TV Review: GAME OF THRONES Season 4, Episode 4 'Oathkeeper'

PrintE-mail Written by Hayden Mears


Warning: This review contains spoilers from the fourth season of Game of Thrones, so turn back now if you'd like to remain in the dark.

We are now almost halfway through the fourth season of HBO's wildly successful Game of Thrones series, and things are becoming more and more interesting. After the events of the previous two episodes, it should be abundantly clear that anyone in this show could kick the bucket at any moment (as if the rest of the show hadn't already stressed that). With this week's episode, “Oathkeeper,” the drums of war continue to beat, serving both as an omen of bad things to come for more than half of the cast and as proof that this is the biggest, most shocking season of the show yet. Jon Snow (Kit Harington) fans have quite a bit to get excited about, especially since this episode basically completes his long-awaited transformation from quiet, pensive “bastard” to competent, respected leader. Daenerys (Emilia Clarke) takes Meereen, nails some dudes to some posts to exact some revenge, or “justice,” as she puts it, and frees more slaves. Honestly, we could just leave her out of the next few episodes and focus on the people who HAVEN'T conquered an entire city. Also, why the hell are Arya (Maisie Williams) and the Hound (Rory McCann) getting shafted this season? We've barely seen those two, and we're beginning to have withdrawals. King's Landing has become fairly boring since Joffrey croaked on his wedding day. It turns out that little bastard was more fun when he was alive, even if a small part of us always fantasised about how he would get his comeuppance.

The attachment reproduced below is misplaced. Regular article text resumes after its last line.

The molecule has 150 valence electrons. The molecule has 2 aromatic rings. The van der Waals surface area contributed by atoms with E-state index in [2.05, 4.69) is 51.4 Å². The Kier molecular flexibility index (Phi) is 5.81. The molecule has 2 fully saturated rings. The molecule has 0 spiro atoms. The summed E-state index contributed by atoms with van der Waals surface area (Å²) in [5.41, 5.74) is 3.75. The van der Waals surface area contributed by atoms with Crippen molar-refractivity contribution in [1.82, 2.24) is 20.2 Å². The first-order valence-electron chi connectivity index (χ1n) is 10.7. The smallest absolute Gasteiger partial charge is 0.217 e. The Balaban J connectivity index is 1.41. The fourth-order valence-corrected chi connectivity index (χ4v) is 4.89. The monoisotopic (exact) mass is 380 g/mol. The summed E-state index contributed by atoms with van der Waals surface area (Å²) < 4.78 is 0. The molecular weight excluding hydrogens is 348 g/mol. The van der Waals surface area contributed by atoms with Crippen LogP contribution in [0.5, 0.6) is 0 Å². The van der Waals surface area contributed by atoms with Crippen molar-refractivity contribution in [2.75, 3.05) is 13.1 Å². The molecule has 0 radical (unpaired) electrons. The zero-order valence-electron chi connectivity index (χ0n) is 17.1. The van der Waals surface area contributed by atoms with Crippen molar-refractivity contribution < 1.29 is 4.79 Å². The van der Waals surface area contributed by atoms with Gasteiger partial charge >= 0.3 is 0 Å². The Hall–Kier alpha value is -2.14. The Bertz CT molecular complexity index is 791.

Last week's episode, “Breaker of Chains,” lacked the level of excitement and suspense that we've come to expect from this phenomenal show, a problem that has luckily been rectified with “Oathkeeper.” And as an added advantage, we don't get to watch Jaime Lannister (Nikolaj Coster-Waldau) rape his sister next to their son's dead body (this sentence is disgusting even without context). Instead, we get some truly engaging character interactions, exciting foreshadowing, and an ending that will shock anyone unfamiliar with the source material.

“Oathkeeper” may just be the strongest episode of the season, mainly because it sets some major new developments in motion and propels the story forward in a fun new way. Making Bran's story compelling was something that the showrunners really needed to do, and now they finally have. As you can imagine, watching him follow deformed crows and stroke local flora gets old quickly. Hopefully he's past that phase and will be a character who's consistently entertaining. Fortunately, it looks like that's what the show is trying to do. Everything is coming together in a really incredible way, and we can't wait to see what other shenanigans the silly folks of Wild, Wild Westeros will get themselves into.

This episode perfectly sets up the shitfest we all know is coming, focusing on events that happened early last season before ending on a White Walker abducting a baby and using some creepy ice wizardry to turn it into one of its own. It's pretty cool stuff, but waiting a week between episodes is really starting to suck again. Why can't HBO give the rights to the show to Netflix so we can just binge all ten episodes and then suffer for a year before the next season becomes available? Instant gratification seems much more desirable than waiting in agony for seven days every time the show ends on a brilliant cliffhanger (which goes for every damn episode). Oh well. It doesn't hurt to dream.

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